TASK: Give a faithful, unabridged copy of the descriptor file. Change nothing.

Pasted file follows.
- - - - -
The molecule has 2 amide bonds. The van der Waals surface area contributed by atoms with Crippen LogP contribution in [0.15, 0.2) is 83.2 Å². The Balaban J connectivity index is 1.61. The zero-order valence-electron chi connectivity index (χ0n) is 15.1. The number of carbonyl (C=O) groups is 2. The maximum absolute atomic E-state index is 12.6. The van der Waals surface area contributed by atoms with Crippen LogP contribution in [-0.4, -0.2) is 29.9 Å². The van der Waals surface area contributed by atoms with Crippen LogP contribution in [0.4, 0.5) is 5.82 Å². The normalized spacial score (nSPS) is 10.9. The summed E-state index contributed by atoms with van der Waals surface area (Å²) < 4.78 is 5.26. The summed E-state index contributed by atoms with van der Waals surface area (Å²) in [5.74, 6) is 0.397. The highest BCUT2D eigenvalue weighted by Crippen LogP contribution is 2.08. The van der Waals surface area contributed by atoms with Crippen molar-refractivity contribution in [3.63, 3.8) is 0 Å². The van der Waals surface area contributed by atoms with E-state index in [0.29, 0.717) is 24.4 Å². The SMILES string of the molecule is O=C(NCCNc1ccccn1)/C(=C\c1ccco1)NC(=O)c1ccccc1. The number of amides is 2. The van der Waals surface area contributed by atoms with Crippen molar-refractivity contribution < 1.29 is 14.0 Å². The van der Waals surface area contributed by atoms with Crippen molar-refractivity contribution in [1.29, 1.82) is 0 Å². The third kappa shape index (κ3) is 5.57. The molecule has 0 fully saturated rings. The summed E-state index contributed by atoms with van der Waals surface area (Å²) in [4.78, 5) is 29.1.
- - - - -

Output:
The molecule has 2 amide bonds. The van der Waals surface area contributed by atoms with Crippen LogP contribution in [0.15, 0.2) is 83.2 Å². The Balaban J connectivity index is 1.61. The zero-order valence-electron chi connectivity index (χ0n) is 15.1. The number of carbonyl (C=O) groups is 2. The maximum absolute atomic E-state index is 12.6. The van der Waals surface area contributed by atoms with Crippen LogP contribution in [-0.4, -0.2) is 29.9 Å². The van der Waals surface area contributed by atoms with Crippen LogP contribution in [0.4, 0.5) is 5.82 Å². The normalized spacial score (nSPS) is 10.9. The summed E-state index contributed by atoms with van der Waals surface area (Å²) < 4.78 is 5.26. The summed E-state index contributed by atoms with van der Waals surface area (Å²) in [5.74, 6) is 0.397. The highest BCUT2D eigenvalue weighted by Crippen LogP contribution is 2.08. The van der Waals surface area contributed by atoms with Crippen molar-refractivity contribution in [3.63, 3.8) is 0 Å². The van der Waals surface area contributed by atoms with E-state index in [0.29, 0.717) is 24.4 Å². The SMILES string of the molecule is O=C(NCCNc1ccccn1)/C(=C\c1ccco1)NC(=O)c1ccccc1. The number of amides is 2. The van der Waals surface area contributed by atoms with Crippen molar-refractivity contribution < 1.29 is 14.0 Å². The van der Waals surface area contributed by atoms with Crippen molar-refractivity contribution in [1.29, 1.82) is 0 Å². The third kappa shape index (κ3) is 5.57. The molecule has 0 fully saturated rings. The summed E-state index contributed by atoms with van der Waals surface area (Å²) in [4.78, 5) is 29.1.